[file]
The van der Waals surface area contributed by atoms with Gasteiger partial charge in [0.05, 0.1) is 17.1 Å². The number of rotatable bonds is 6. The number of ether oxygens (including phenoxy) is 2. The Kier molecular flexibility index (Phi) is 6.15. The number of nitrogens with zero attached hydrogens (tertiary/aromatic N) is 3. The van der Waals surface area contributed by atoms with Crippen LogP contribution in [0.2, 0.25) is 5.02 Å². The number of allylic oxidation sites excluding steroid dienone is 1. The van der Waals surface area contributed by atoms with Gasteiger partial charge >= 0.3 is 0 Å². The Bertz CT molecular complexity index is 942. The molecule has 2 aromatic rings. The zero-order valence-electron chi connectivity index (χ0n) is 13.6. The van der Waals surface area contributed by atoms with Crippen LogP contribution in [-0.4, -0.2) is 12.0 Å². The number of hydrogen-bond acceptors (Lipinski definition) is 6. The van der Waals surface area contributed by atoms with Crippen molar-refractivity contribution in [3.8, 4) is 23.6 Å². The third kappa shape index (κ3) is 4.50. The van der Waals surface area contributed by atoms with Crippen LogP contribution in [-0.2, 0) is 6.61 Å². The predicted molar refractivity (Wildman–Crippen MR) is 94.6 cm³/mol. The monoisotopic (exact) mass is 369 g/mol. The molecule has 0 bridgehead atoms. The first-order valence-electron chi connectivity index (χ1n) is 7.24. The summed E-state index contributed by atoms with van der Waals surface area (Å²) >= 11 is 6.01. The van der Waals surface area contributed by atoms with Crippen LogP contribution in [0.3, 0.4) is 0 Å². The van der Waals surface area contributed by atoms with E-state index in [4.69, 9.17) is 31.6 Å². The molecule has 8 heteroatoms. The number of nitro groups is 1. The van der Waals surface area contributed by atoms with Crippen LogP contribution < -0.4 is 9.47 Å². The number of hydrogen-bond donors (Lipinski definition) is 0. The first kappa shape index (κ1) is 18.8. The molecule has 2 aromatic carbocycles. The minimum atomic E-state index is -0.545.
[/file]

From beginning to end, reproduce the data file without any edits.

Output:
The van der Waals surface area contributed by atoms with Gasteiger partial charge in [0.05, 0.1) is 17.1 Å². The number of rotatable bonds is 6. The number of ether oxygens (including phenoxy) is 2. The Kier molecular flexibility index (Phi) is 6.15. The number of nitrogens with zero attached hydrogens (tertiary/aromatic N) is 3. The van der Waals surface area contributed by atoms with Crippen LogP contribution in [0.2, 0.25) is 5.02 Å². The number of allylic oxidation sites excluding steroid dienone is 1. The van der Waals surface area contributed by atoms with Gasteiger partial charge >= 0.3 is 0 Å². The Bertz CT molecular complexity index is 942. The molecule has 2 aromatic rings. The zero-order valence-electron chi connectivity index (χ0n) is 13.6. The van der Waals surface area contributed by atoms with Crippen LogP contribution in [-0.4, -0.2) is 12.0 Å². The number of hydrogen-bond acceptors (Lipinski definition) is 6. The van der Waals surface area contributed by atoms with Crippen molar-refractivity contribution in [3.8, 4) is 23.6 Å². The third kappa shape index (κ3) is 4.50. The van der Waals surface area contributed by atoms with Crippen LogP contribution in [-0.2, 0) is 6.61 Å². The predicted molar refractivity (Wildman–Crippen MR) is 94.6 cm³/mol. The monoisotopic (exact) mass is 369 g/mol. The molecule has 0 bridgehead atoms. The first-order valence-electron chi connectivity index (χ1n) is 7.24. The summed E-state index contributed by atoms with van der Waals surface area (Å²) >= 11 is 6.01. The van der Waals surface area contributed by atoms with Crippen LogP contribution in [0.3, 0.4) is 0 Å². The van der Waals surface area contributed by atoms with E-state index in [4.69, 9.17) is 31.6 Å². The molecule has 8 heteroatoms. The number of nitro groups is 1. The van der Waals surface area contributed by atoms with Crippen LogP contribution < -0.4 is 9.47 Å². The number of hydrogen-bond donors (Lipinski definition) is 0. The first kappa shape index (κ1) is 18.8. The molecule has 2 aromatic carbocycles. The minimum atomic E-state index is -0.545.